Two movies about Basques in the US West

I don’t know if it’s just an idea who’s time has come or if great ideas come in pairs, but there are two movies in the works about the Basque experience in the US West.

The first, appropriately entitled Basques in the West, is an effort of Canyons Studio.  I first heard about this one this summer, at Jaialdi, when I talked to the directors, Amaya Oxarango-Ingram and Brent Barras.  Basques in the West is still in production, but they have a clip showing selected scenes on their website here, and they have a Facebook page for the movie here, where they’ve just posted their official trailer to the movie.  Basques in the West focuses on interviews with Basques of all generations, those from the Basque Country, those raised on the ranches, and those younger Basques that are trying to continue the traditions however they can.

The second film, directed by Javi Zubizaretta and Jacob Griswold, is Artzainak: Shepherds and Sheep, which again deals with the Basque experience in the American West, but focusing a bit more on the sheepherder experience.  The trailer, on YouTube, shows the life of sheepherders, both an old time Basque as well as what I presume are Peruvians, the modern day equivalent of the Basque sheepherder.  Thus, it moves a bit beyond the Basque experience, examining how sheepherding has moved beyond those original Basque immigrants and now encompasses a new group of immigrants. Artzainak also has a Facebook page and a blog with updates about the promotion of the film.

As an aside, my dad was one of those Basque immigrants, coming to America to herd sheep. These days, he is still involved, but now he assists and guides the Peruvians that are the heart of the sheep herding industry in Idaho.  He drives them where they need to go, helps him move camp, etc.  While still an extremely difficult life, it is also a world away from what my dad knew.  When he was herding, they were in the hills for months at a time, with little-to-no contact with civilization.  Today, the Peruvians drive to the herds and have camps that are significantly more sophisticated than what they had 50 years ago.  Plus, while they probably don’t have a signal every where they go, they can take cell phones with them and thus have contact with the outside world.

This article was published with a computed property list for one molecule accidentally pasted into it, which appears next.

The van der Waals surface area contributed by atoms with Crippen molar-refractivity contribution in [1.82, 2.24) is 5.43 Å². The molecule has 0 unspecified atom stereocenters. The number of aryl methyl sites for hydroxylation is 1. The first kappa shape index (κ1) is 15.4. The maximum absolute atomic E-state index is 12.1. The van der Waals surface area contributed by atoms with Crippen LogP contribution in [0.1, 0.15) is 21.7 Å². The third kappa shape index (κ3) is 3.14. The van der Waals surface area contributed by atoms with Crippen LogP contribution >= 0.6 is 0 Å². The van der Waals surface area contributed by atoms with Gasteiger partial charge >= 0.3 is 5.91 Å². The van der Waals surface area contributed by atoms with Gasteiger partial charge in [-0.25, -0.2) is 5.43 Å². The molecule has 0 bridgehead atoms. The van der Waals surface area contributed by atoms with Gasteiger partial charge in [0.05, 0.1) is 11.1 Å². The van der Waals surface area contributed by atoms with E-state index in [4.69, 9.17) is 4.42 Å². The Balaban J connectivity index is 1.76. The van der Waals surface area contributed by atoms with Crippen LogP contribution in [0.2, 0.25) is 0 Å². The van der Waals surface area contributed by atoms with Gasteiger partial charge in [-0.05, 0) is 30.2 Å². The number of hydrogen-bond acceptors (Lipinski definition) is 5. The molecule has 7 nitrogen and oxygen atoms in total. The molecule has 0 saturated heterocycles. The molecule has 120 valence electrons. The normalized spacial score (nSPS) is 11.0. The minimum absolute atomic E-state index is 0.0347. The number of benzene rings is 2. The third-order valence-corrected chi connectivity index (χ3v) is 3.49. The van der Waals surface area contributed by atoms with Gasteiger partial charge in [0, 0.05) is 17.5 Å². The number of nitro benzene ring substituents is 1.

Back to the films, both of these films celebrate the Basque life in the American West and thus, as the descendant of Basque shepherds, I am extremely interested in seeing them both.  I hope they both do well in the market and I look forward to following their successes.

3 thoughts on “Two movies about Basques in the US West”

  1. Thanks MY Dad also came to herd for his brothers . But it was 1919!! When, He homesteaded about 75 miles away, they helped him get started in the sheep business; but like most Basques in the Windrivers area they went to California with the War work. The red desert north border basin had many Thousands of sheep in 1950 but NONE in 2010!! Koldo SEBASTian recently wrote his story. I still have the homestead. AGain thanks for the
    personal note in movies post!!.

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